Other characteristics of SiC/GaN switches that help reduce the losses are the absence of any recovery on the diodes (fewer losses on rectification), and the low Rds(on) (which generates less conduction) losses, in addition to their HV operation.

These advantages enable designing and implementing new and innovative power electronics topologies for new applications. SiC/GaN power switches are very beneficial in designing resonant circuits (such as LLC or PRC) or bridge topologies (phase-shift full bridge) or bridgeless power factor correction (PFC). That is due to their high switching frequencies, efficiency (thanks to zero voltage switching and zero current switching), and consequently high power density.

SiC-/GaN power transistors enable multilevel power conversion stages and full bidirectional working modes, where silicon IGBTs have limitations because of reverse operation.

The need of bidirectional working modes is becoming more and more mandatory for applications like energy storage, where the power flows to and from the batteries to the loads or to the grid. The possibility of designing high power converters with compact housing also allows a distributed energy storage system, where battery charging accuracy can be higher.

In order to achieve the many advantages obtained by SiC-/GaN-based designs, we should confront the various technical challenges associated with them. We can divide these challenges into three major categories: driving the switch, selecting the proper combo power supply, and controlling the power converter loops in a proper way.

Driving SiC MOSFETs, the engineer is confronted with new considerations such as the negative bias (needed for the gate driver) and the accuracy of the driving voltage (this is even more important for GaN). There is little tolerance for such imprecisions, and it could affect the whole system.

Analog Devices iCoupler® isolated gate drivers overcome the limitations of optocoupler- and high voltage-based gate drivers. Optocouplers are slow, power hungry, and difficult to integrate with other functions, and they degrade over time. By contrast, iCoupler digital isolators offer an alternative to optocouplers by combining high bandwidth on-chip transformers and fine scale CMOS circuitry that improve reliability, size, power, speed, timing accuracy, and ease of use for designers. iCoupler technology was created a decade ago to address the limitations of optocouplers. ADI’s digital isolators use low stress, thick film polyimide insulation to achieve thousands of volts of isolation that can be monolithically integrated with standard silicon ICs and can be fabricated in single-channel, multichannel, and bidirectional configurations: 20 μm to 30 μm of polyimide insulation withstand >5 kV rms.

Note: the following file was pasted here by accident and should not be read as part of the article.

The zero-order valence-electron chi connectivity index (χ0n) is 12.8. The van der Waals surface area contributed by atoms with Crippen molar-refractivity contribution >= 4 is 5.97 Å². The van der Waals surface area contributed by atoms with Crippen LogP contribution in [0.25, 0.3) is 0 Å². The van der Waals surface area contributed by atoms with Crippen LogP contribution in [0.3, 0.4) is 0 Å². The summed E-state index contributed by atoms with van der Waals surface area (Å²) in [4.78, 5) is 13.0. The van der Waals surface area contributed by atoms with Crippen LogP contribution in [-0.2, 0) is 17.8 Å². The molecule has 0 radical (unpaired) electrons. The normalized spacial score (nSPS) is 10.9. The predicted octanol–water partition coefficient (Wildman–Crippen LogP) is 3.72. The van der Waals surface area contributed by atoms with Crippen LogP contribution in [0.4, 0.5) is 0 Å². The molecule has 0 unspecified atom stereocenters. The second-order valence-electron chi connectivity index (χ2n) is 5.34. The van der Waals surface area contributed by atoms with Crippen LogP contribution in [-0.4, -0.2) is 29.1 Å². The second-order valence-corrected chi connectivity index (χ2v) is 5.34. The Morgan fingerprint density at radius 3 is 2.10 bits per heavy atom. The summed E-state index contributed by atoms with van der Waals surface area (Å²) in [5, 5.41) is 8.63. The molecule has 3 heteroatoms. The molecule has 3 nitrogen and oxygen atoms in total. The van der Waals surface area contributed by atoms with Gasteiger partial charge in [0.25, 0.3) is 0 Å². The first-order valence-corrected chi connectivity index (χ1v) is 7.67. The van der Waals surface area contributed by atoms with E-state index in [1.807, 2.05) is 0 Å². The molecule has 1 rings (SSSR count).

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Figure 2. iCoupler transformer coils on polyimide insulation.

The most representative ICs for ADI’s gate driver portfolio are the ADuM4135, the high end isolated gate driver for SiC MOSFETs and the ADuM4121, a fast, compact solution for high density SiC and GaN designs. Utilizing Analog Devices’ proven iCoupler technology, the ADuM4135 isolated gate driver offers a number of key benefits in high voltage and high switching speed applications. ADuM4135 is the best choice for driving SiC/GaN MOS due to a superior propagation delay of better than 50 ns with channel-to-channel matching of less than 5 ns, common-mode transient immunity (CMTI) of better than >100 kV/μs, and the capability to support lifetime working voltages of up to 1500 VDC in a single package.

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Figure 3. ADuM4135 evaluation board.

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Figure 4. ADuM4135 block diagram.

The ADuM4135, in a 16-lead, wide-body SOIC package, includes a Miller clamp to provide robust SiC/GaN MOS or IGBT turn-off with a single-rail supply when the gate voltage drops below 2 V. Operation with unipolar or bipolar secondary supplies is possible. Integrated onto the ADuM4135 is a desaturation detection circuit that provides protection against high voltage, short-circuit switch operation. The desaturation protection contains noise reducing features, such as a 300 ns masking time after a switching event to mask voltage spikes caused by initial turn-on. An internal 500 µA current source allows for a low device count and the internal blanking switch allows for the addition of an external current source if more noise immunity is needed. The secondary UVLO is set to 11 V, with common IGBT threshold levels taken into consideration. Analog Devices iCoupler chip scale transformers also provide isolated communication of control information between the high voltage and low voltage domains of the chip. Information on the status of the chip can be read back from dedicated outputs. The control for resetting the device after a fault on the secondary is performed on the primary side of the device.

For more compact and simpler topologies (for example, GaN-based half bridges), the new ADuM4121 isolated gate driver is the solution. Also based on Analog Devices iCoupler digital isolation, it features a lowest-in-class propagation delay of 38 ns, which allows for the highest switching frequencies and the highest common-mode transient immunity of 150 kV/μs. ADuM4121 provides 5 kV rms isolation in a wide-body, 8-lead SOIC package.

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Figure 5. ADuM4121 block diagram.

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Figure 6. ADuM4121 evaluation board.

A critical aspect related to driving SiC/GaN switches is their operation under high voltage and high frequency conditions. Under such conditions, no capacitive or inductive parasitic elements should be tolerated at all. The designs are to be finely tuned and special care should be taken when routing the boards and defining their layout. This is a considerable, but necessary, challenge to avoid all EMI and noise issues. WBG semiconductor design requires high voltage and high frequency passive components (magnetics and capacitances). The challenges of sizing, designing, and manufacturing these devices should never be underestimated. Technology, however, keeps improving in these domains as well, and the possibilities provided by WGB semiconductors will inevitably make their procurement easier in the future.